• In operation, the housing 102 can be threaded into the cap 104. As the cap 104 is threaded (or tightened) onto the threaded portion of the housing (102), the split wedge halves 202 can compress around the cable (or rod). As shown, the inner portion of the split wedge halves 202 can be equipped with grooves (or other friction generation surface) which can enhance the gripping action of the assembly 100 to the cable or rod. Additionally, while a threaded connection between the housing 102 and cap 104 is shown, it is to be understood that other suitable mechanical arrangements can be employed to connect the two units.
  • As shown in FIG. 2, the housing 102 and cap 104 can be equipped with an optional tether or strap assembly 206 which connects the units (102, 104). It will be understood that this optional assembly 206 can assist during installation by ensuring that one of the units (102, 104) is not dropped or separated from the other during installation. While a specific tether assembly 206 and placement thereof is illustrated in FIG. 2, it is to be understood that most any arrangement and/or placement can be used without departing from the spirit and/or scope of the innovation. For example, rather than employing rings to attach a tether, alternative aspects can employ holes in either or both the cap 104 or housing 102.
  • In yet other aspects, an optional connection loop 208 (or other suitable connection means 208) can be positioned upon the cap assembly 104 to enable connection of a tether or support. While a looped connection means 208 is illustrated in FIG. 2, it is to be understood that alternative connection means (e.g., j-shaped hooks, eye-bolts etc.), can be employed without departing from the spirit and/or scope of the innovation and claims appended hereto. Although the optional connection means 208 is illustrated with an attachment point on the cap assembly 104, it is to be understood that an optional connection means 208 can also be deployed or positioned upon the housing 102 without departing from the spirit and/or scope of the innovation.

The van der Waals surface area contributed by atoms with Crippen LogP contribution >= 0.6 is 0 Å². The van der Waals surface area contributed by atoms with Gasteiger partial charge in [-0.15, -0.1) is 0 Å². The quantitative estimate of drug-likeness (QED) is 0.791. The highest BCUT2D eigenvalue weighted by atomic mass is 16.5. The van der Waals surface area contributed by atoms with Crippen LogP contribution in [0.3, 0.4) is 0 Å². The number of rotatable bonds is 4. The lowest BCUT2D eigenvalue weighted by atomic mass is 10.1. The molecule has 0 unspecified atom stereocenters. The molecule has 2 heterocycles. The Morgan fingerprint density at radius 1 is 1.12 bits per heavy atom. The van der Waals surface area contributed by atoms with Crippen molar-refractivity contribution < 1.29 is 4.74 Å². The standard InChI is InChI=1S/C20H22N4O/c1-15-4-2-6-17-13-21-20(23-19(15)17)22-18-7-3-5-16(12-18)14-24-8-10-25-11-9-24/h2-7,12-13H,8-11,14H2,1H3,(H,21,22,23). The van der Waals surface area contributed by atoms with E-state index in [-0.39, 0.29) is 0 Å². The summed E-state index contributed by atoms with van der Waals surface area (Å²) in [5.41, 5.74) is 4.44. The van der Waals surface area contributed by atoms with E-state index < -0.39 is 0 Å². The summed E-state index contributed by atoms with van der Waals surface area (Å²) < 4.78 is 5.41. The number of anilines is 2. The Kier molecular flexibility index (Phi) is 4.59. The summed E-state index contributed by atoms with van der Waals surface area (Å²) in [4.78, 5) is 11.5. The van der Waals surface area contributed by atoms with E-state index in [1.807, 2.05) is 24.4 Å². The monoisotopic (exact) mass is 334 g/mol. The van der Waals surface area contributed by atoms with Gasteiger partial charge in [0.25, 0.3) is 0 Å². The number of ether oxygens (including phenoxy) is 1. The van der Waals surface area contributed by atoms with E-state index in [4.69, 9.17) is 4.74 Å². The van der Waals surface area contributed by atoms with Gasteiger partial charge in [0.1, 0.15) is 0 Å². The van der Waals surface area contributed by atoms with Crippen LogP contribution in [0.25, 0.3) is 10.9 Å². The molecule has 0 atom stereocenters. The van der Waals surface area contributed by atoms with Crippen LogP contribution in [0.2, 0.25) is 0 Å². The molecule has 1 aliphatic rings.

• While specific shapes of components and surfaces are illustrated in FIG. 2, it is to be appreciated that alternative aspects can employ other shapes, diameters and/or surfaces as appropriate or desired. For example, although the exterior of the housing 102 and cap 104 are substantially round in shape, it is to be understood that other aspects can employ other configurations, for example, hexagon such that a standard wrench could be used to torque the housing to the cap if appropriate or desired. Additionally, although the example shown and described herein employs two wedges 202, it is to be understood that other aspects can employ a single compressible wedge assembly, three wedge assemblies or the like without departing from the spirit and/or scope of the innovation and claims appended hereto. These alternative aspects are to be included within the scope of this disclosure and claims appended hereto.
  • FIG. 3 illustrates a methodology of securing a cable or brace in accordance with an aspect of the innovation. Although the methodology of FIG. 3 describes a methodology of bracing a tree, it is to be understood that the methodology can be applied to most any structure (e.g., pole) without departing from the spirit and scope of the innovation described and claimed herein. Additionally, most any cable, rod or support material can be employed without departing from wedge retention aspects of the innovation.
  • While, for purposes of simplicity of explanation, the one or more methodologies shown herein, e.g., in the form of a flow chart, are shown and described as a series of acts, it is to be understood and appreciated that the subject innovation is not limited by the order of acts, as some acts may, in accordance with the innovation, occur in a different order and/or concurrently with other acts from that shown and described herein. Moreover, not all illustrated acts may be required to implement a methodology in accordance with the innovation.